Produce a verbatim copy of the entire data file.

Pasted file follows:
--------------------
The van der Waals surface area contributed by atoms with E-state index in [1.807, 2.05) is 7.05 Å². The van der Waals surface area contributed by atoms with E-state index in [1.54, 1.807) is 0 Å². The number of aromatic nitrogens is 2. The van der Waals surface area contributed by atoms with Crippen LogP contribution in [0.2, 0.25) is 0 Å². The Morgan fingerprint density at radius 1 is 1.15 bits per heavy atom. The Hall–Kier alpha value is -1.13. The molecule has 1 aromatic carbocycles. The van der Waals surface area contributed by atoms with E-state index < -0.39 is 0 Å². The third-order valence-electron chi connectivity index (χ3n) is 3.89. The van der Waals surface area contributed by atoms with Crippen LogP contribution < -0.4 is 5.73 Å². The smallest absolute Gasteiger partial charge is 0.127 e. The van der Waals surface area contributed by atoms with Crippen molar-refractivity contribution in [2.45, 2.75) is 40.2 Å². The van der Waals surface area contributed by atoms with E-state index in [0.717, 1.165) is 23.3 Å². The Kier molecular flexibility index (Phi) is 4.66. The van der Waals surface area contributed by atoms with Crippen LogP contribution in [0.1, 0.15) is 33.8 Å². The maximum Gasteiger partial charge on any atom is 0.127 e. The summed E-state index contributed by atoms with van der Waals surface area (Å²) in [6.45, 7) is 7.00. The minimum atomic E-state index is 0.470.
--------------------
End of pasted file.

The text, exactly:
The van der Waals surface area contributed by atoms with E-state index in [1.807, 2.05) is 7.05 Å². The van der Waals surface area contributed by atoms with E-state index in [1.54, 1.807) is 0 Å². The number of aromatic nitrogens is 2. The van der Waals surface area contributed by atoms with Crippen LogP contribution in [0.2, 0.25) is 0 Å². The Morgan fingerprint density at radius 1 is 1.15 bits per heavy atom. The Hall–Kier alpha value is -1.13. The molecule has 1 aromatic carbocycles. The van der Waals surface area contributed by atoms with E-state index < -0.39 is 0 Å². The third-order valence-electron chi connectivity index (χ3n) is 3.89. The van der Waals surface area contributed by atoms with Crippen LogP contribution < -0.4 is 5.73 Å². The smallest absolute Gasteiger partial charge is 0.127 e. The van der Waals surface area contributed by atoms with Crippen molar-refractivity contribution in [2.45, 2.75) is 40.2 Å². The van der Waals surface area contributed by atoms with E-state index in [0.717, 1.165) is 23.3 Å². The Kier molecular flexibility index (Phi) is 4.66. The van der Waals surface area contributed by atoms with Crippen LogP contribution in [0.1, 0.15) is 33.8 Å². The maximum Gasteiger partial charge on any atom is 0.127 e. The summed E-state index contributed by atoms with van der Waals surface area (Å²) in [6.45, 7) is 7.00. The minimum atomic E-state index is 0.470.